Jim Mansoor, PhD earned his bachelor of arts in psychology and his master of science in exercise physiology from California State University, Sacramento. He earned his doctor of philosophy in pulmonary and exercise physiology from University of California, Davis (UC Davis). He joined the Pacific faculty in 1991.
One individual who profoundly impacted Dr. Mansoor's career is Edward Schelegle, PhD, his PhD mentor at University of California, Davis. Dr. Mansoor describes him as smart, creative and always willing to help others. In 2016, Dr. Mansoor, along with Drs. Schelegle and Craig Steinmous from UC Berkeley, obtained an NIH R21 grant examining the lung environment in individuals exposed to arsenic in early life in Antofagasta, Chile.
Being a lifelong athlete, Dr. Mansoor has always been curious as to how the body performs structurally and functionally. This curiosity eventually led him to become a physiologist. He enjoys the outdoors, especially skiing, cycling, running and hiking.
BA in Psychology, California State University, Sacramento, 1980
MS in Exercise Physiology, California State University, Sacramento, 1989
PhD in Physiology, University of California, Davis, 1996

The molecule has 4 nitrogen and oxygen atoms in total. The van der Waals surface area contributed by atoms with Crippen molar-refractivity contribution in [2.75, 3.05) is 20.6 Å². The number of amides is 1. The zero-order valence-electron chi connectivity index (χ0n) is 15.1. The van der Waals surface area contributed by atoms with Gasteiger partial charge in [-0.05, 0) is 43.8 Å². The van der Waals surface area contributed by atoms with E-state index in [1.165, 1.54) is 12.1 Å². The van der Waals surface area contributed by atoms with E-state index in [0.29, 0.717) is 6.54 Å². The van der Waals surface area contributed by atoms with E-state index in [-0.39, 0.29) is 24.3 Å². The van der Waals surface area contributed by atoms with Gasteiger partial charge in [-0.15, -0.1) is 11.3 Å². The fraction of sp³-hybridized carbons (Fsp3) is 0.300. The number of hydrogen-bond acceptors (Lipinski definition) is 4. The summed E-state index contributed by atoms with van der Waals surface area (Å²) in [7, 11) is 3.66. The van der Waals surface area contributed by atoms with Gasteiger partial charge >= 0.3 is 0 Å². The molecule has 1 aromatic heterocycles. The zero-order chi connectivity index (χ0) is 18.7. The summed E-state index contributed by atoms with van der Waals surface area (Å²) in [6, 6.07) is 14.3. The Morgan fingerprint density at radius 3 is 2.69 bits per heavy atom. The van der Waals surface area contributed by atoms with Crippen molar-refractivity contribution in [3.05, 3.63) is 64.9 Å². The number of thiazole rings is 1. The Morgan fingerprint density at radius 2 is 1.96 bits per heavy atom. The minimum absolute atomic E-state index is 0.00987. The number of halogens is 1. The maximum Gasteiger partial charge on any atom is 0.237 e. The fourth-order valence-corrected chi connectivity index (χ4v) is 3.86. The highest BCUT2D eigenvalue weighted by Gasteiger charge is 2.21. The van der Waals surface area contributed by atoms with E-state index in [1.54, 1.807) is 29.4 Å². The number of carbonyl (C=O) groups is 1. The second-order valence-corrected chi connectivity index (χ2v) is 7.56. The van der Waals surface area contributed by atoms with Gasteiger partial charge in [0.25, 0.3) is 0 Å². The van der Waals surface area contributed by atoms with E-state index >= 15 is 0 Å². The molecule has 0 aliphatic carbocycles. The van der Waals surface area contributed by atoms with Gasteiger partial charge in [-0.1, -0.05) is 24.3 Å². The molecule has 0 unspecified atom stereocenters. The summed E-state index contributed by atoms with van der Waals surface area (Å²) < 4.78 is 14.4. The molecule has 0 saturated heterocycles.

“My teaching philosophy is to engage curious learners to pursue information leading to answers to their questions.”
What Dr. Mansoor loves about teaching at Pacific is the opportunity to interact with curious, highly motivated students in a small classroom setting. He also appreciates that Pacific has a family-like atmosphere. One of his favorite courses to teach is Gross Human Anatomy because he works closely with each student in the cadaver-based full dissection laboratory. His ongoing goal is to give students insight into how the human body works and tools to pursue that knowledge so that when they leave Pacific they are independent, curious people. He does this by delivering clear, concise and highly organized lectures, which present the information in a comprehensive manner.
“My research focuses on how environmental factors affect the lung inflammatory environment.”
Analysis of Exhaled Breath in Disease States
High Altitude Pulmonary Edema